3D Confocal Raman Imaging in Semiconductor Research

February 1, 2012

Application Notebook

Volume 0, Issue 0

The exacting standards of quality and reliability of structured substrates in the semiconductor industry require in-depth knowledge concerning the interior structure of the devices. In this application note we present results of 3D confocal Raman imaging measurements for such characterizations.

Thomas Dieing, Marius Henrich1, and Eberhard Richter2, 1WITec GmbH, Ulm, Germany, and 2Ferdinand-Braun-Institute, Berlin, Germany

The exacting standards of quality and reliability of structured substrates in the semiconductor industry require in-depth knowledge concerning the interior structure of the devices. In this application note we present results of 3D confocal Raman imaging measurements for such characterizations.

Experimental Setup

The sample used was a 20 μm thick GaN layer grown by a combination of HVPE and MOVPE on a patterned sapphire substrate at Ferdinand-Braun-Institute in Berlin. Figure 1 shows a top view of the holes overgrown by the GaN layer. Along the green rectangle a Raman XY and a Raman image stack scan series were performed. A depth profile was acquired along the red line. The insert shows a SEM image of a cross section of the sample's interior structure. The sample was examined using an alpha300 R+ confocal Raman microscope allowing high-resolution and high sensitivity 3D confocal Raman imaging.

Figure 1: Top view video image of the GaN layer. The area of the stack scans is shown in green and the red line shows the position of the depth scan. The insert shows a SEM cross section image of the patterned sapphire with the GaN layer on top.

Results

Figure 2 shows the spectral characteristics and the resulting images, revealing that in the depth-scan (a) three phases could be detected. The spectra (c + d) are displayed in corresponding colors.

Figure 2: Spectral characteristics of GaN layer with resulting images. (a) depth profile Raman image, (b) XY-scan Raman image, (c) + (d) corresponding Raman spectra.

In the magenta areas, the spectrum shows the typical features of GaN spectra. In the green area, which coincides with the edges of the holes, an enhanced fluorescence can be seen. This fluorescence is mainly located in the low-wavenumber range of the spectrum (green spectrum).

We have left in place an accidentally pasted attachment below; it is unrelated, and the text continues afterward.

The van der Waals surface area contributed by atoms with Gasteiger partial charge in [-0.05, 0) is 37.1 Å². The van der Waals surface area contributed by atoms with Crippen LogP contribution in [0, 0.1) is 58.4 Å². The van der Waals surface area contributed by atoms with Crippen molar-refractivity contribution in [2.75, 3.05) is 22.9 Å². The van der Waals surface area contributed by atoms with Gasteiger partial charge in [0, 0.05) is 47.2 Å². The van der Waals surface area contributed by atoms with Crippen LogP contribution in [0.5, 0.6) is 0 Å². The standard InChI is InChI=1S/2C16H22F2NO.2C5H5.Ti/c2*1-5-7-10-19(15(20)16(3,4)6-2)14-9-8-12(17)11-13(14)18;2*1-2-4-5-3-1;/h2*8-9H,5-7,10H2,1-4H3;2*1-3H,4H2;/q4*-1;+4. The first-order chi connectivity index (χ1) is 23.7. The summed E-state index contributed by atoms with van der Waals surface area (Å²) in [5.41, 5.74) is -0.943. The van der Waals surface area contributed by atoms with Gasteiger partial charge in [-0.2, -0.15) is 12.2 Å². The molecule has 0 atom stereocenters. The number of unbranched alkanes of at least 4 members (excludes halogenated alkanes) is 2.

The red areas are located directly above the holes and spectrally show a strong reduction of the intensity of the A1 (LO) peak near 735 rel.1/cm but with an enhancement of a broad peak on the higher wavenumber side of this peak. This is shown in the zoomed view of the relevant spectral area (d). This peak shift and broadening suggests a more amorphous structure in this area.

Figure 2b shows one layer extracted from the stack scan. The typical spectral features are displayed using the same color code. It can be clearly seen that the fluorescence (green) is located at the outside walls of the holes and how the areas of the lower 735 rel.1/cm peak (red) are located on the inside of the holes.

Figure 3 shows a 3D Raman image reconstructed from the image stack data. The location of the fluorescence and the lower 735 rel.1/cm peak can be clearly identified at the positions of the hole.

Figure 3: 3D Raman image of the interior of the GaN layer.

Conclusion

3D confocal Raman imaging was used to investigate the properties of GaN grown on pattern sapphire. It was shown that an enhanced fluorescence signal can be detected at the perimeter of the etched structures and that the material directly above the holes in the structure showed a clearly modified Raman spectrum compared to bulk GaN.

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